As promised here are my short summaries/impressions of the other stories from the 2013 book:
A guy visits a barber and insists on having an excessive amount of hair oil applied and consequently melts in the sun on his way back. (Yes, the guy melts, only leaving behind a stone)
A girl gets her beloved doll stolen by a young beggar girl. Although this makes her very sad, she decides not to be resentful and not tell the police about it.
A bittersweet story about the short, but vigorous life of a small weed compared to the long and slow life of a tree.
A baby boy hates his mother’s apron because it means she has to work and can’t tend to him. After turning into a young men, he discovers a stone he used to have as a kid. I didn’t quite get the connection between between past and present, though, but I only listened to the audio version and was mildly distracted.
The men each find keys in different places, then use it do open a golden chest. As it turns out, there’s a message from a princess in the chest promising the ones who open it wealth, land and even marriage. Unfortunately the princess is long gone, so there’s nothing to get for the men.
A mother of two mountain doves tells her sons that towns are dangerous, but the two of them get curious as they grow up. Eventually a town dove reassures them that humans won’t hunt them there. They then visit the town, but return after a while and talk about a red sky and everything burning down. At first I thought this was a reference to war, but since the story is from 1926, it’s probably about one of the big fires that happened in the Japanese cities.
A straightfordward, but nice story about a village where two rich people bought the first clocks. Everyone started using these two clocks as an orientation for all their meetings etc., but it led to small conflicts when it turned out the clocks didn’t display the exact same time. Instead of letting them repair, the rich people decided to throw them away and go back to the village’s old lifestyle without clocks – a lifestyle that’s way more relaxed.
A mother seal is searching for her children and asks the wind for help. The wind can’t find the children either, but decides to bring a present from a faraway country to cheer up the seal.
A woman is kidnapped and taken to a faraway desert country where she has to assist in saffron wine making. Out of desparation she kills herself and her blood mixes with the wine, making it irresistably delicious. When traveling men the come to the city and drink the wine, they find themselves addicted. They spend all the money they earn in the bars and eventually stay there forever, never returning to their families.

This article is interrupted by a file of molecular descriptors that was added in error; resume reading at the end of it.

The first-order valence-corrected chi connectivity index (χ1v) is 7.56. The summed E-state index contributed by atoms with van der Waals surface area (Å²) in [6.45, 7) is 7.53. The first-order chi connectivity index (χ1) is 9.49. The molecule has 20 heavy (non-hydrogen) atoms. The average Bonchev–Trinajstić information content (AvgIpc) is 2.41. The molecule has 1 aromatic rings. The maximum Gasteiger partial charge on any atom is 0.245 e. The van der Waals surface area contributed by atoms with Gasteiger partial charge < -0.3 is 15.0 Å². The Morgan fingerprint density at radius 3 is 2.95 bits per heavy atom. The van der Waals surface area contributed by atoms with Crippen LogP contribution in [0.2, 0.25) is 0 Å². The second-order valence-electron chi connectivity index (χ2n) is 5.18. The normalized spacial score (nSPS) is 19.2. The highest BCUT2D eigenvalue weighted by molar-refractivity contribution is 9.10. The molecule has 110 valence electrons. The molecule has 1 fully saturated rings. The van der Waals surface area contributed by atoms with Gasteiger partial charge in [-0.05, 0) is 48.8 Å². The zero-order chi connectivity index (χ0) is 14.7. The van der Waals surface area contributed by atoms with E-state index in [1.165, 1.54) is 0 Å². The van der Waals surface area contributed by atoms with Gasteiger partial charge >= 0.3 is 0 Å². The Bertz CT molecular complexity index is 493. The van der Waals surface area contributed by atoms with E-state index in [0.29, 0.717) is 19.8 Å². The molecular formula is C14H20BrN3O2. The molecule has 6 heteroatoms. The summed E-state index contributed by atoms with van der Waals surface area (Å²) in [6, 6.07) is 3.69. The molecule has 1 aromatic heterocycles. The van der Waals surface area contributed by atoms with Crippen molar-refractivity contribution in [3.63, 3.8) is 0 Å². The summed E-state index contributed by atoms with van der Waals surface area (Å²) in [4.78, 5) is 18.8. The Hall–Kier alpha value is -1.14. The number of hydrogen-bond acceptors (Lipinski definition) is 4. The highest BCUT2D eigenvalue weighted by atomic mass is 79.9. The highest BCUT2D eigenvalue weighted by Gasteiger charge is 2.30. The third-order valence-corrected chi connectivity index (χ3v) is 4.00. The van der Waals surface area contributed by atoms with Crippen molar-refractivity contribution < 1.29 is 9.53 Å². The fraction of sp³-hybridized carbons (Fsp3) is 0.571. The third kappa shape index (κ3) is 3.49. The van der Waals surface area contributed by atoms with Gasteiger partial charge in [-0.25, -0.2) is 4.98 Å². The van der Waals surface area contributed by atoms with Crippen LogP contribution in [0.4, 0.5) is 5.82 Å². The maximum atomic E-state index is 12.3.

A railway is hurt by a train and complains to the moon. The moon decides to look for the train to scold him, but soon realizes that the train can’t be blamed either.
Parents bully their non-blood related son by sending him off to earn money with a kokyū (Japanese string instrument) without strings. The boy still manages to move bystanders to tears with his music and attracts the attention of a professional musician who then adopts the boy.
A young countryside teacher receives a pocket watch as a farewell gift from is students before moving to the captial. There he manages to land a good job. At first he treasures the watch above all, but eventually sells it to buy a new, more fashionable one. More than a decade passes and he is now holds a high position and owns a very expensive platinum watch. But one day he finds out that one of his employees now owns the watch he had sold – and that it is way more accurate than his own expensive watch. He thinks back to his days as a teacher and questions whether his current job truly really contributes to society.
During a rainstorm in a cold night, a traveler knocks on the door of a family in a remote mountain village and begs them to let him stay for the night. Out of fear they refuse. They have a very sick daughter and despite the family’s cold treatment, the traveler leaves medicine for her that eventually saves her life. Years later the daughter is married with children of her own. The family still regrets their cold behavior and vows to be more hospitable to any future travelers in need. However, no travelers ever knock on their door again.